This article describes the best way to transfer money between banks for people or businesses who keep their cash in bank accounts at separate banks.
There are many different reasons to keep your money in separate banks. There are products and account features available from large banks, like Chase, that are simply not available at smaller local banks, which often don’t have the budget for
Regardless of your reason for having two separate banks for your personal or business use, I’m going to show you the best, most convenient way to transfer money between banks. I’ll also show you a few alternatives that work almost as well, but that may have fees associated with them or other reasons why they are slightly less common bank transfer mechanisms.
A Warning About Transfer Limits: One thing to keep in mind when transferring money between accounts at different banks is that many banks, credit unions, etc. have daily limits on how much can be transferred from them. If you are planning to transfer a large amount (anything over a few thousand dollars), it’s highly recommended that you plan ahead so that you don’t run into an issue if timing of the transfer is important.
Connect an External Bank Account
The best way to transfer your money between banks is to simply connect the two bank accounts you want to transfer between so that you can do an EFT.
Most banks, especially the larger banks, have an online account management system that allows you to login and connect external accounts (external meaning that the account exists at a different bank) that are then treated similar to accounts that are set up within the same bank. After you’ve set up an external bank account, you can transfer money from that account into the account at the bank from which you have set up the external account.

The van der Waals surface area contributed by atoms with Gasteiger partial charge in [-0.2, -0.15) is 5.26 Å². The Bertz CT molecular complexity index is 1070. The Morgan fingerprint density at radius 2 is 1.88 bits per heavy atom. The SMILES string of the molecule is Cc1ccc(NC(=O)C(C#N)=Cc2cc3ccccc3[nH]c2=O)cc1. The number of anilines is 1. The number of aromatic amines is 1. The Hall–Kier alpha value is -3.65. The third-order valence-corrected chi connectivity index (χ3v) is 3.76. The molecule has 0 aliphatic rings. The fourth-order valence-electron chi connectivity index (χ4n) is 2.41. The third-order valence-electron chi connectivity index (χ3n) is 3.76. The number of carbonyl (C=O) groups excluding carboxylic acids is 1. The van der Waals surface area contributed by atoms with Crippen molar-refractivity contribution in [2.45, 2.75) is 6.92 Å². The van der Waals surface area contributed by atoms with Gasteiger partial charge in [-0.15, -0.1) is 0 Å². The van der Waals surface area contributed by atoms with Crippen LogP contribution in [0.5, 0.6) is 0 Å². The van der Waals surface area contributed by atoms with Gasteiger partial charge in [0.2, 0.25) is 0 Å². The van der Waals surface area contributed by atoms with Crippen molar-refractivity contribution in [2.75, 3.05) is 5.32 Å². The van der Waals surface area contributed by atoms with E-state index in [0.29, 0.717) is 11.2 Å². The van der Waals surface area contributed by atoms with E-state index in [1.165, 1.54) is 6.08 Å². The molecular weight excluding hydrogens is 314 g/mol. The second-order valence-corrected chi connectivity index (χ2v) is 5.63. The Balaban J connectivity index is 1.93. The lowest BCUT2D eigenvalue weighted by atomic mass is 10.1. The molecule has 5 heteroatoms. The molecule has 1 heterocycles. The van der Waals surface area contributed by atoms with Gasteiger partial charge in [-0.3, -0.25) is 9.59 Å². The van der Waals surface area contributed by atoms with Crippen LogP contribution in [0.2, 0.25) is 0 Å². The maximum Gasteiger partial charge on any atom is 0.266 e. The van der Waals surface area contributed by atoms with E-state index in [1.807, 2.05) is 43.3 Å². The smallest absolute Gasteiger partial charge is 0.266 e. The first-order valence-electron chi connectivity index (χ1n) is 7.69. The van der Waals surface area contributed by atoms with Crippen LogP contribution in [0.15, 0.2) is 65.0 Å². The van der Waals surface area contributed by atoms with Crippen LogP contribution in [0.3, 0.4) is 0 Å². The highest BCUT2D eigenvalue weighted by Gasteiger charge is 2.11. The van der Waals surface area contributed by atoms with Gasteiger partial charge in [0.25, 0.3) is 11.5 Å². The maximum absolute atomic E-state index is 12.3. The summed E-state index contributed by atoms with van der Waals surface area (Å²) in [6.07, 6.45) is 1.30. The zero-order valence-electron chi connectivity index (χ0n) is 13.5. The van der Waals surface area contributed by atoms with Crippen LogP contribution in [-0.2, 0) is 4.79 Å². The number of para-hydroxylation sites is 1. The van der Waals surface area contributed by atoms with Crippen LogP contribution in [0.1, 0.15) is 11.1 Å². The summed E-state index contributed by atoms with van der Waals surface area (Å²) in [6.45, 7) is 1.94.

For instance, the image below is from the Chase Bank online management tool. Here I’m on the “Schedule transfer” page. On this page, you can see in the “Transfer from” list all of the bank accounts that you have associated with your Chase bank profile. Many people have both a checking and a savings account. Chase (as do most other banks) allows you to transfer money between those accounts.
Below the “Transfer from” account list, Chase Bank has a prompt that allows you to “Add an external checking or savings account”. If you click on that link, you are able to connect another bank account to your Chase profile, after which you can then simply choose the new account in the “Transfer from” list (if you want to transfer money to your Chase account from the external account), enter the amount to transfer, then confirm the transaction.
Once you’ve added an external bank account to your Chase profile, you can also transfer from that account into your Chase account. A similar process exists with other banks that have robust online account services.
How to Set Connect An External Account
Connecting an external bank account is usually pretty simple, and can be done in one of a couple ways.
Sign In To Your External Account
If the bank at which your external account exists is set up to allow other banks to create a secure connection, you can simply search for and choose your bank, then login using your online account credentials and automatically create the connection.